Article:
Governor vetoes a bill to change Idaho Judicial Council

By Ruth Brown, Idaho Reports

On Wednesday, Gov. Brad Little vetoed a bill that would have overhauled the way the Idaho Judicial Council recommends attorneys for judgeship in the state.

HB 782 narrowly made it through the Legislature this year after strong debate over whether it would grant the executive branch too much authority over the judiciary.
The Judicial Council is a nonpartisan council currently responsible for vetting and recommending attorneys for judgeship and handling and disciplinary action taken against judges. 

If HB 782 became law, it would have changed Judicial Council terms from 6 years to 4, allowed the governor to reject a slate of nominees, and added four members to the currently seven-member council.

In his veto letter, Little said he supported some aspects of the bill, “but I think it’s in Idaho’s best interest to spend more time properly vetting these changes with relevant stakeholders.”

Other changes would have included membership changes. Instead of council members being nominated by the board of commissioners of the Idaho State Bar with the consent of the Idaho Senate, the positions would be nominated by the Idaho Supreme Court and appointed by the governor with the consent of the Idaho Senate. 

Opponents of the bill say it was brought at the last minute, late in session, and it would be a significant change to the way judges are selected. 

Supporters say it would improve transparency, as the bill allows judge applicants to see survey comments which are solicited from Idaho State Bar members and the public. Under existing law, comments are withheld from judicial applicants. 

Some opponents took issue with the way the bill tied in judges’ salaries with overhauling the council. The bill would have increased judicial salaries had it been signed into law.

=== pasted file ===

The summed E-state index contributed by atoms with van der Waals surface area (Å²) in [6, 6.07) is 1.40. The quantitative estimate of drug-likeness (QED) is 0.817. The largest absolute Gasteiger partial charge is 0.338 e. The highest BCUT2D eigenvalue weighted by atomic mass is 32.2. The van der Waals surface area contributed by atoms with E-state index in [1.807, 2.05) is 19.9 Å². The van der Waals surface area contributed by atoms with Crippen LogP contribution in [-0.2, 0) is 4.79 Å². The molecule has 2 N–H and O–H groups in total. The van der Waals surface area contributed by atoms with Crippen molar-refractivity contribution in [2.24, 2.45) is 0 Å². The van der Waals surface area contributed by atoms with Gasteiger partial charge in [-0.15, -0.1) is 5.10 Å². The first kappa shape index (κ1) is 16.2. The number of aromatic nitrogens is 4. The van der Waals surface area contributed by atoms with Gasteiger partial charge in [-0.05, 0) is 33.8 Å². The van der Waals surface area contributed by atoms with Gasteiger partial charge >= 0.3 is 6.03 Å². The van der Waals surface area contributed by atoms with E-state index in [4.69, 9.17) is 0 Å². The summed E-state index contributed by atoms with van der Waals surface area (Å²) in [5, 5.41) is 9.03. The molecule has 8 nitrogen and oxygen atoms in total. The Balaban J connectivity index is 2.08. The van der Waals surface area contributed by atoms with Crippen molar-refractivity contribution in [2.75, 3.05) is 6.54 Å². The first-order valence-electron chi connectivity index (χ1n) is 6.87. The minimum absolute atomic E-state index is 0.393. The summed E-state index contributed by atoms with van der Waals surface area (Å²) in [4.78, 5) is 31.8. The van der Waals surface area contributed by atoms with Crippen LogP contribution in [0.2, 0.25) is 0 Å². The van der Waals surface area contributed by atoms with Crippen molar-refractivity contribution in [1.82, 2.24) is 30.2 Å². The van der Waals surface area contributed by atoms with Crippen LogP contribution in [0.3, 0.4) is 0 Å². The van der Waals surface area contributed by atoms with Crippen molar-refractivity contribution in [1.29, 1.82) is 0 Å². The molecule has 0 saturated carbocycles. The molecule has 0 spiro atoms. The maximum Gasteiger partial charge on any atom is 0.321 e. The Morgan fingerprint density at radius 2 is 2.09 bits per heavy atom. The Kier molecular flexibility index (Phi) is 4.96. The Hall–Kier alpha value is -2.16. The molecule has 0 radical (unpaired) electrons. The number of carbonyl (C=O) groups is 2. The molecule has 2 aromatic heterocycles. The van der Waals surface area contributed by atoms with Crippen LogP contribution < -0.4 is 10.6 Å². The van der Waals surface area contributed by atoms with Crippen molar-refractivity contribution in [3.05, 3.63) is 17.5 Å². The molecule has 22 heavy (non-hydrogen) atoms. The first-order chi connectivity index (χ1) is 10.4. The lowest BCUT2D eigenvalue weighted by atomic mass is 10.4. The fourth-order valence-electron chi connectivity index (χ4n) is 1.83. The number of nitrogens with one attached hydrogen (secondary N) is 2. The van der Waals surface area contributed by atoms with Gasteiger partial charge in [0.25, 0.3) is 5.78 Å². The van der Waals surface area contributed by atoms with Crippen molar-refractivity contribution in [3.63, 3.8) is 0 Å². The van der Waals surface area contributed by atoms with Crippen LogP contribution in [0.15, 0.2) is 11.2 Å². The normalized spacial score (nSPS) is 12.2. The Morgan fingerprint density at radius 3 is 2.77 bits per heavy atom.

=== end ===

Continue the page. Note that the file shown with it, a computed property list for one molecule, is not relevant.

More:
HB 782 passed the House in a 44-24 vote and the Senate in a 26-9 vote. To override the governor’s veto, each body would need a two-thirds vote in favor of the bill.

Rep. Greg Chaney, R-Caldwell, co-sponsored the bill and in a letter to House Speaker Scott Bedke on Wednesday, he did not support attempting to override the veto. 

“While H782 was the product of session-long negotiation and discussion, the two branches of government affected most by this legislation—the executive and judicial—have each communicated their disapproval of the legislation,” Chaney wrote. “As the branch least impacted by H782 I question the wisdom of forcing through a change over the objections of both of the other branches either through veto override or through a separate piece of legislation. Rather, I think it appropriate to pause, take a deep breath, and work collaboratively over the interim with our co-equal branches to be sure that we are modernizing the Council without upending the neutrality and independence of the judiciary.”

Instead, Chaney asked that the Speaker and Senate President Pro Tempore comply with the Idaho Supreme Court chief justice’s request to each nominate two people “to sit on a multi-disciplinary study group, or “blue ribbon commission,” to look at the issue of judicial recruitment, retention, and appointment more closely in the interim with the intention of making thoughtful, reflective recommendations.”

Earlier this month, the Idaho Supreme Court announced it will create a special committee on judicial recruitment and selection. The committee will examine ways to improve judicial recruitment in Idaho and concerns raised about the membership and processes of the Idaho Judicial Council. The Council plays a key role in vetting and recommending judges to fill vacancies outside of an election cycle, according to the court’s announcement.

<strong>Ruth Brown</strong> | Producer
Ruth Brown | Producer

Ruth Brown grew up in South Dakota and her first job out of college was covering the South Dakota Legislature. She’s since moved on to Idaho lawmakers. Brown spent 10 years working in print journalism, including newspapers such as the Idaho Statesman and Idaho Press, where she’s covered everything from the correctional system to health care issues. She joined Idaho Reports in 2021 and looks forward to telling stories about how state policy can impact the lives of regular Idahoans.

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